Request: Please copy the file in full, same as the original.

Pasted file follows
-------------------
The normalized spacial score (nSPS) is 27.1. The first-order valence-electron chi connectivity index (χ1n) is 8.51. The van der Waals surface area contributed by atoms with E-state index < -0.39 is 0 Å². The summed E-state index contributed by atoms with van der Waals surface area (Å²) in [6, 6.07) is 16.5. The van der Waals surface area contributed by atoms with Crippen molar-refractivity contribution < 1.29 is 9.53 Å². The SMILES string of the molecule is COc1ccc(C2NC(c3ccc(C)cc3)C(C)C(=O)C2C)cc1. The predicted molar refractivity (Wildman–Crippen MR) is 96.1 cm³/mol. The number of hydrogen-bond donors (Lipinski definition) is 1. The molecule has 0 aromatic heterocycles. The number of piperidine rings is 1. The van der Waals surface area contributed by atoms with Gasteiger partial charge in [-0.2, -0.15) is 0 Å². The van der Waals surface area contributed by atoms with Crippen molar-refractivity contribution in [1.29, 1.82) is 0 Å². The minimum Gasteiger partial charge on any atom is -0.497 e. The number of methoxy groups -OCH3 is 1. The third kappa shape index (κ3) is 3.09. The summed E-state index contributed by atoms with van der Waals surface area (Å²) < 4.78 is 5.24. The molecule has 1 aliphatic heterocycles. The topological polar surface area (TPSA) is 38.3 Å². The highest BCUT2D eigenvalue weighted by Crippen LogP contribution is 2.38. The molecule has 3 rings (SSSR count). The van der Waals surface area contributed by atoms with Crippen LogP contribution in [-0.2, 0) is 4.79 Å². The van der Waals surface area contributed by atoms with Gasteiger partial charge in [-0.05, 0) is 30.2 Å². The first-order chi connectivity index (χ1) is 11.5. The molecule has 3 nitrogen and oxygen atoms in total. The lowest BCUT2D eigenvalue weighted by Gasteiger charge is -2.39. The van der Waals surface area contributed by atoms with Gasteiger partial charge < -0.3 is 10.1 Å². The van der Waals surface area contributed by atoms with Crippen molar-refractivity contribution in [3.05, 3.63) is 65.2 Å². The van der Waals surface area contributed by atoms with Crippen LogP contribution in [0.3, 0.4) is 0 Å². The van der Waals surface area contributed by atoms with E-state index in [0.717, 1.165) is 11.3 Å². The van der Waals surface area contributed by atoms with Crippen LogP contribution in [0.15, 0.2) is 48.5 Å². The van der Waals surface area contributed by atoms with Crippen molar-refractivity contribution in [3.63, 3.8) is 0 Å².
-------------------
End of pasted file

The normalized spacial score (nSPS) is 27.1. The first-order valence-electron chi connectivity index (χ1n) is 8.51. The van der Waals surface area contributed by atoms with E-state index < -0.39 is 0 Å². The summed E-state index contributed by atoms with van der Waals surface area (Å²) in [6, 6.07) is 16.5. The van der Waals surface area contributed by atoms with Crippen molar-refractivity contribution < 1.29 is 9.53 Å². The SMILES string of the molecule is COc1ccc(C2NC(c3ccc(C)cc3)C(C)C(=O)C2C)cc1. The predicted molar refractivity (Wildman–Crippen MR) is 96.1 cm³/mol. The number of hydrogen-bond donors (Lipinski definition) is 1. The molecule has 0 aromatic heterocycles. The number of piperidine rings is 1. The van der Waals surface area contributed by atoms with Gasteiger partial charge in [-0.2, -0.15) is 0 Å². The van der Waals surface area contributed by atoms with Crippen molar-refractivity contribution in [1.29, 1.82) is 0 Å². The minimum Gasteiger partial charge on any atom is -0.497 e. The number of methoxy groups -OCH3 is 1. The third kappa shape index (κ3) is 3.09. The summed E-state index contributed by atoms with van der Waals surface area (Å²) < 4.78 is 5.24. The molecule has 1 aliphatic heterocycles. The topological polar surface area (TPSA) is 38.3 Å². The highest BCUT2D eigenvalue weighted by Crippen LogP contribution is 2.38. The molecule has 3 rings (SSSR count). The van der Waals surface area contributed by atoms with Crippen LogP contribution in [-0.2, 0) is 4.79 Å². The van der Waals surface area contributed by atoms with Gasteiger partial charge in [-0.05, 0) is 30.2 Å². The first-order chi connectivity index (χ1) is 11.5. The molecule has 3 nitrogen and oxygen atoms in total. The lowest BCUT2D eigenvalue weighted by Gasteiger charge is -2.39. The van der Waals surface area contributed by atoms with Gasteiger partial charge < -0.3 is 10.1 Å². The van der Waals surface area contributed by atoms with Crippen molar-refractivity contribution in [3.05, 3.63) is 65.2 Å². The van der Waals surface area contributed by atoms with Crippen LogP contribution in [0.3, 0.4) is 0 Å². The van der Waals surface area contributed by atoms with E-state index in [0.717, 1.165) is 11.3 Å². The van der Waals surface area contributed by atoms with Crippen LogP contribution in [0.15, 0.2) is 48.5 Å². The van der Waals surface area contributed by atoms with Crippen molar-refractivity contribution in [3.63, 3.8) is 0 Å².